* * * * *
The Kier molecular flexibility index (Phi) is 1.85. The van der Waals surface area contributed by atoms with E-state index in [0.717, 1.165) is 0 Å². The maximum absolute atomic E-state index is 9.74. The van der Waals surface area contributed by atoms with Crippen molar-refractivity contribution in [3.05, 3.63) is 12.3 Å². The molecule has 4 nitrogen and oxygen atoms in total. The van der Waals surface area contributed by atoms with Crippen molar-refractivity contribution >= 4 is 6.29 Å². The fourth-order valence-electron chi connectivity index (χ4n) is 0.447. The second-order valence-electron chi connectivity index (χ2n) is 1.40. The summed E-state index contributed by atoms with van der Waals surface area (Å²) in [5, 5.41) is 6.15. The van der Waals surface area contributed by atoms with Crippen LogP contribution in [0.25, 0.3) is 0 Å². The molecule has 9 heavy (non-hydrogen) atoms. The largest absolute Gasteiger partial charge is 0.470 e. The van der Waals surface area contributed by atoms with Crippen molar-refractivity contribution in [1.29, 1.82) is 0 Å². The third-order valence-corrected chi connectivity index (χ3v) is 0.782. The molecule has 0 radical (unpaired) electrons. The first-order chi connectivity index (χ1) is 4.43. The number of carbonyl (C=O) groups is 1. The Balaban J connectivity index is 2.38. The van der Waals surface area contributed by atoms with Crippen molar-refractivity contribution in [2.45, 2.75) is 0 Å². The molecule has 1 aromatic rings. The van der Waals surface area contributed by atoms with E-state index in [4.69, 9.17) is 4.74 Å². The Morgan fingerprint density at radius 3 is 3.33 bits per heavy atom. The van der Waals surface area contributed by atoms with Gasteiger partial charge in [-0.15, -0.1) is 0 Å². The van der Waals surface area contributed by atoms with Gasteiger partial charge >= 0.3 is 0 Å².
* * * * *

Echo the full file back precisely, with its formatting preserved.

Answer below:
The Kier molecular flexibility index (Phi) is 1.85. The van der Waals surface area contributed by atoms with E-state index in [0.717, 1.165) is 0 Å². The maximum absolute atomic E-state index is 9.74. The van der Waals surface area contributed by atoms with Crippen molar-refractivity contribution in [3.05, 3.63) is 12.3 Å². The molecule has 4 nitrogen and oxygen atoms in total. The van der Waals surface area contributed by atoms with Crippen molar-refractivity contribution >= 4 is 6.29 Å². The fourth-order valence-electron chi connectivity index (χ4n) is 0.447. The second-order valence-electron chi connectivity index (χ2n) is 1.40. The summed E-state index contributed by atoms with van der Waals surface area (Å²) in [5, 5.41) is 6.15. The van der Waals surface area contributed by atoms with Crippen LogP contribution in [0.25, 0.3) is 0 Å². The molecule has 9 heavy (non-hydrogen) atoms. The largest absolute Gasteiger partial charge is 0.470 e. The van der Waals surface area contributed by atoms with Crippen molar-refractivity contribution in [1.29, 1.82) is 0 Å². The third-order valence-corrected chi connectivity index (χ3v) is 0.782. The molecule has 0 radical (unpaired) electrons. The first-order chi connectivity index (χ1) is 4.43. The number of carbonyl (C=O) groups is 1. The Balaban J connectivity index is 2.38. The van der Waals surface area contributed by atoms with Crippen molar-refractivity contribution in [2.45, 2.75) is 0 Å². The molecule has 1 aromatic rings. The van der Waals surface area contributed by atoms with E-state index in [4.69, 9.17) is 4.74 Å². The Morgan fingerprint density at radius 3 is 3.33 bits per heavy atom. The van der Waals surface area contributed by atoms with Gasteiger partial charge in [-0.15, -0.1) is 0 Å². The van der Waals surface area contributed by atoms with Gasteiger partial charge >= 0.3 is 0 Å².